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Drugs and Diving - Alcohol

Dr Jules Eden, dive medicine specialist and founder of e-med, answers divers' questions - as published in Sport Diver magazine:
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Q - What is beer diving?

A - 1. A diving trip to a fishing village in East Devon.
2. A bizarre extreme sport which involves jumping off a dock and catching a beer whilst performing a trick mid-air, all before hitting the water. Points are awarded by judges based on whether the beer is caught, the difficulty of the trick, and the “grace” with which it is executed (although as many participants are of the American obese variety, grace points are infrequently given out). Check your local video browsing website for comical excerpts of this explosive new pastime.

Q - Is there some sort of guide as to how quickly alcohol is eliminated from your system? I'd like to be able to estimate how long it takes for me to be alcohol-free after one beer, two beers, eight beers… If one or two post-dive drinks turns into a big binge night, at least I can then make an educated guess as to when it's safe to dive again.

A - There are rough guides to the rate of alcohol detoxification but it varies a lot from person to person. Some of the factors involved are:

• Age – elimination rates slow as we get older;
• Gender – females generally clear alcohol faster than males, although the increased body fat and smaller size of a woman do lead to higher blood alcohol levels;
• Race or ethnicity – alcohol is broken down by a liver enzyme called alcohol dehydrogenase. Levels of this enzyme vary between races, being high in Europeans and sometimes almost non-existent in Asians or those from the Americas (hence the violent facial “flush response” sometimes seen);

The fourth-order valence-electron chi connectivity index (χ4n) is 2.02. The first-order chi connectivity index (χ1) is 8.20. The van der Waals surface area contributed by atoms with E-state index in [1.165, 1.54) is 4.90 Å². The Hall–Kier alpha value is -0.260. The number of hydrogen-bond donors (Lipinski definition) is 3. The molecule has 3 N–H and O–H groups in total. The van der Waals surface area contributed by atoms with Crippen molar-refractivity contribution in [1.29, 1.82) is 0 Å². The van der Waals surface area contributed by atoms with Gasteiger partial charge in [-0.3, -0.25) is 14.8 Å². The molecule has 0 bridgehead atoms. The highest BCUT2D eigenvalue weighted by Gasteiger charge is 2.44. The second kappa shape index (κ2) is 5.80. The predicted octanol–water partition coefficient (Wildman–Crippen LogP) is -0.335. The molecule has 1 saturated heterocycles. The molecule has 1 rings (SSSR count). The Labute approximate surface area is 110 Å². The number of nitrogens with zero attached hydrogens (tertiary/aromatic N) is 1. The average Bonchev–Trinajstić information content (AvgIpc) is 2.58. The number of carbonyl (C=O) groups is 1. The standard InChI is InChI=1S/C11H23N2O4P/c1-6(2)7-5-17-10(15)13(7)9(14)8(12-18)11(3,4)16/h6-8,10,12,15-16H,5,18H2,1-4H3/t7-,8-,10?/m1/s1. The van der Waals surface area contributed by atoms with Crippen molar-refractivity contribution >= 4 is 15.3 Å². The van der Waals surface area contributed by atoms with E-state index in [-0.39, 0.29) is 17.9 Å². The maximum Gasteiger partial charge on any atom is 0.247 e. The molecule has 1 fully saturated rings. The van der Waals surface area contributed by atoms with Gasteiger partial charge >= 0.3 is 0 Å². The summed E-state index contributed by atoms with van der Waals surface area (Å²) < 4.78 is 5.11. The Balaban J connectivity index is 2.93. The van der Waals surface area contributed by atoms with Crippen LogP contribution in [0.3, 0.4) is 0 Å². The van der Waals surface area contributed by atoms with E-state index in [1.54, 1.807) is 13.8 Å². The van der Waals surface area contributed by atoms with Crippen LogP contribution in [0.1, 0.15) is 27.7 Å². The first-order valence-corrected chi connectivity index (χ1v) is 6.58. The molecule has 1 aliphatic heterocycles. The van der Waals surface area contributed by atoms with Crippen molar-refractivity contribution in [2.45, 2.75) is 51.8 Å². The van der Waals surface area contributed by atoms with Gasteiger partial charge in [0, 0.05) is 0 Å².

• Physical condition – the rate of alcohol elimination varies with weight, and increased physical fitness will speed it up to some extent;
• Amount of food consumed before drinking – food slows down the absorption of alcohol;
• How quickly the alcohol was consumed – multiple shots or drinking games may overwhelm the liver, which can only process about one drink per hour;
• Use of drugs or prescription medicines – these can often interact with alcohol and exacerbate its effects.

Having said all that, the average human with an intact liver will burn up about one unit of alcohol (which is 8g) every hour. A pint of 5% beer these days is nearing three units, so reckon on three hours per pint for full clearance. It soon adds up.

Q - Myself and my diving friends are taking our mate to Egypt for his stag night next month. We plan to live it up and party all night and then spend the days taking in the Red Sea highlights. We are bound to still be a bit merry in the morning with what we have planned, any tips on freshening up for the dive?